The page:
GBI Director Vernon Keenan calls cargo thefts “an epidemic” in the state. Georgia ranks in the top five nationally for numbers of stolen tractor trailers. “The loss of that merchandise is passed on to the consumers at some point,” the Director said. The state doesn’t like its reputation and is trying to change it.
On July 10th, a truckload of pharmaceuticals valued at nearly $9-million was stolen from a Pilot truck stop in Temple, Georgia. In May, a tractor trailer rig was stolen at the same truck stop.
The Pilot truck stop was the scene of another cargo theft in May of 2007. Thieves stole a truckload of Fosomax, a pharmaceutical used by osteoporosis patients. It was valued at $6 million dollars.
Then in June of 2007, the FBI and Cobb County Police raided a warehouse in Mableton that was full of goods that were taken in cargo thefts around the state. Most of the merchandise in the warehouse was from large drug stores and department stores.
“The problem is extensive and it’s growing,” said Director Keenan. “It reached the point that it became an epidemic in Georgia.”
One of the reasons Georgia is ranked in the top five nationally for cargo thefts is because Atlanta is the transportation hub for the southeast. Last year, $1.4-trillion dollars worth of goods travelled on Georgia highways. “Much of the cargo that is travelling on Georgia highways is expensive merchandise,” the Director said.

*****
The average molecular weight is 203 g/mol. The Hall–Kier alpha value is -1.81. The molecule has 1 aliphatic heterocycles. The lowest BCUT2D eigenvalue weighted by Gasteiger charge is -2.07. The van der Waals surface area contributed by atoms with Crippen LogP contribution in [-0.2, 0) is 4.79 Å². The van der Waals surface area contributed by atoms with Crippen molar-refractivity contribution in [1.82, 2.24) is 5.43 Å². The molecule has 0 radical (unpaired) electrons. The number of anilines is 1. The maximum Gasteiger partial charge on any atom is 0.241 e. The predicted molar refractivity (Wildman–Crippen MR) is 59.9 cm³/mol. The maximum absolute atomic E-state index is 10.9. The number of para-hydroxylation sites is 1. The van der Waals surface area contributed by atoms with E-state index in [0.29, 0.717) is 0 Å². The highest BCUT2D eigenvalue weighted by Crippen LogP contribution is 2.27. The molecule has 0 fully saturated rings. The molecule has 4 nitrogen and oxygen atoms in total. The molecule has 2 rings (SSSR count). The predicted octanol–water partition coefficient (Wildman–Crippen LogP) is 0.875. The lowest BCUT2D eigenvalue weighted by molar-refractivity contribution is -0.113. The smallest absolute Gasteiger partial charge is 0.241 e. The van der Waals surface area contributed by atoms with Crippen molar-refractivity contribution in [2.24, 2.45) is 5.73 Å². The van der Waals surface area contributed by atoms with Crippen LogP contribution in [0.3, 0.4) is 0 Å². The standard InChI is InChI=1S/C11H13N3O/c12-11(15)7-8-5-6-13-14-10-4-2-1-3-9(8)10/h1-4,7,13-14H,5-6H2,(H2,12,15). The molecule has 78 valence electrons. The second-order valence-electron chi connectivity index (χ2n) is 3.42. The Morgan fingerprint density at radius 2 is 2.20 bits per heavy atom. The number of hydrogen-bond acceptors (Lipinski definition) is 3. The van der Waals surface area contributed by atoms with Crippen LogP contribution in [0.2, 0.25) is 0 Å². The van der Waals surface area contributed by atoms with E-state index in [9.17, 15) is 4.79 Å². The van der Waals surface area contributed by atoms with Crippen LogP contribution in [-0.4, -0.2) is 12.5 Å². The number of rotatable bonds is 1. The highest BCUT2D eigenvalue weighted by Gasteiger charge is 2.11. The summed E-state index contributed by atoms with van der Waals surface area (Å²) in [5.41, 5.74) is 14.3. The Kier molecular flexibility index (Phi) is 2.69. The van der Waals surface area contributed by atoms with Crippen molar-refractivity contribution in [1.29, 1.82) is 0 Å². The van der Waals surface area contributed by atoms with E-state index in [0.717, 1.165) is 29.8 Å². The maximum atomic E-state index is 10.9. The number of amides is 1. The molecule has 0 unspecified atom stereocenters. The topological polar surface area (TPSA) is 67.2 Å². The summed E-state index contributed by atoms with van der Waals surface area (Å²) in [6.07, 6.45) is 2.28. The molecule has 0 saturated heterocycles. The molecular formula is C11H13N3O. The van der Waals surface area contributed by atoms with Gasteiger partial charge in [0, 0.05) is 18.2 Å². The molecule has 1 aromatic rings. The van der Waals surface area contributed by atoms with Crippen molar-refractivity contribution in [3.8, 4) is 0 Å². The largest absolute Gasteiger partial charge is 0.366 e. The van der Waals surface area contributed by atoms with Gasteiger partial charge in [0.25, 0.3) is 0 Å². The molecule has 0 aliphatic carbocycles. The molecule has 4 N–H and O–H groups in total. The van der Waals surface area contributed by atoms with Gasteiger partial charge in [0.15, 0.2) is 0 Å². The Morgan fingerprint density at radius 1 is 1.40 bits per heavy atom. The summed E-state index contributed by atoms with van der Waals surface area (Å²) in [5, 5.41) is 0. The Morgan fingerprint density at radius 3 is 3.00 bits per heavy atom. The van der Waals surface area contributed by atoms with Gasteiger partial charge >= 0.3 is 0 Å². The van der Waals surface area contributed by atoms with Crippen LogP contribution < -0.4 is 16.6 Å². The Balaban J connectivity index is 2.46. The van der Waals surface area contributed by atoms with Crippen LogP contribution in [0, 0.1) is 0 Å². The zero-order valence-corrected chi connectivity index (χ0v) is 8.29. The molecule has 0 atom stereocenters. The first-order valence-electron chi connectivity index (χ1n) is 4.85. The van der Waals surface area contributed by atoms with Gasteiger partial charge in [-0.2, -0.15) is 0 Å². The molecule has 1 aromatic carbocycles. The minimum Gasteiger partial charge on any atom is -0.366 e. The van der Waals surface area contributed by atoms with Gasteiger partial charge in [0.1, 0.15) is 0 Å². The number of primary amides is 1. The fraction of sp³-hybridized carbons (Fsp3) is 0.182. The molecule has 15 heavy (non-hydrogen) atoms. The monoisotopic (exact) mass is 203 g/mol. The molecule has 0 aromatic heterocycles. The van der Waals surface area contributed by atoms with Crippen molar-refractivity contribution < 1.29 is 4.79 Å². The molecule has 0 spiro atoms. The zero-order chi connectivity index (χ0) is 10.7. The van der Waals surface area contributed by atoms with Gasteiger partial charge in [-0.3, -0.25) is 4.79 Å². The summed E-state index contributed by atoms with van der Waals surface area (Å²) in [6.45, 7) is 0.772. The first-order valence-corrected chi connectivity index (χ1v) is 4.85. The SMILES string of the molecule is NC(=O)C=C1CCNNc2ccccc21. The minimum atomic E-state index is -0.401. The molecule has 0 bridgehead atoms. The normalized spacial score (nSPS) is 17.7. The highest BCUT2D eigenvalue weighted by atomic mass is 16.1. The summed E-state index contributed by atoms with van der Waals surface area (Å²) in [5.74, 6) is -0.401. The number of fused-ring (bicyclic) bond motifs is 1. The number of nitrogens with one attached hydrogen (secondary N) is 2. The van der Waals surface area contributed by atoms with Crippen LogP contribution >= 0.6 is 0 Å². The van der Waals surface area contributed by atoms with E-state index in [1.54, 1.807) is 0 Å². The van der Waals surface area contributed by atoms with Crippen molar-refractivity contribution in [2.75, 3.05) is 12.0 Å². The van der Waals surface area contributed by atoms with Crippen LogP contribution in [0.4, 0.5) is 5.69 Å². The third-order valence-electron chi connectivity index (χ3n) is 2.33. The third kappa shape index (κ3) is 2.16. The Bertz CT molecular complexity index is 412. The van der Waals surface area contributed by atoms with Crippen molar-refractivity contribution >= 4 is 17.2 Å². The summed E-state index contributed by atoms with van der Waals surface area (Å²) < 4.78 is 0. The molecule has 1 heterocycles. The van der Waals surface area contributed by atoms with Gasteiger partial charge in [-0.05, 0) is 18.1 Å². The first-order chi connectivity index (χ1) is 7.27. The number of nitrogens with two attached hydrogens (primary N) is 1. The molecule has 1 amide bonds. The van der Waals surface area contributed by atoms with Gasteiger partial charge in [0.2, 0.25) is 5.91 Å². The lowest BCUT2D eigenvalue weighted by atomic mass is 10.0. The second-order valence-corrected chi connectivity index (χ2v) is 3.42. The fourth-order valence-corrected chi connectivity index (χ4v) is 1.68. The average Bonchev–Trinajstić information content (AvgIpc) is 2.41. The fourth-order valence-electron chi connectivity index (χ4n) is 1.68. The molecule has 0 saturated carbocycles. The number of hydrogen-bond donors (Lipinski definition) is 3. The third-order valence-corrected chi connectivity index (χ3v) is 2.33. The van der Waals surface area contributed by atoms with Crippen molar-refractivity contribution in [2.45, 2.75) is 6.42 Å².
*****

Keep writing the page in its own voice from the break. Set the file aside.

The bad guys know it and the state is trying to do something about it. In January, Governor Perdue asked the GBI to form a special investigative unit to work cargo thefts. It’s called the Major Theft Unit.
Since then, the unit has recovered 6-million dollars in stolen goods. They’ve recovered truckloads of cigarettes, peaches, cereal, sewing machines, even cars that were being shipped by truck. The unit has also made 20-arrests.
Director Keenan says Georgia’s reputation is at stake. “The fact that the state would have a reputation that it is unsafe to have cargo pass through its boundaries,” he said. Keenan also said some trucking companies have told their drivers not to stop in Georgia. That’s a reputation the state can not afford.
The FBI estimates cargo thefts cost the U.S. $15 to $30-billion dollars a year. They say that estimate is conservative because some businesses are reluctant to report cargo thefts because they are concerned about their reputation and their insurance premiums.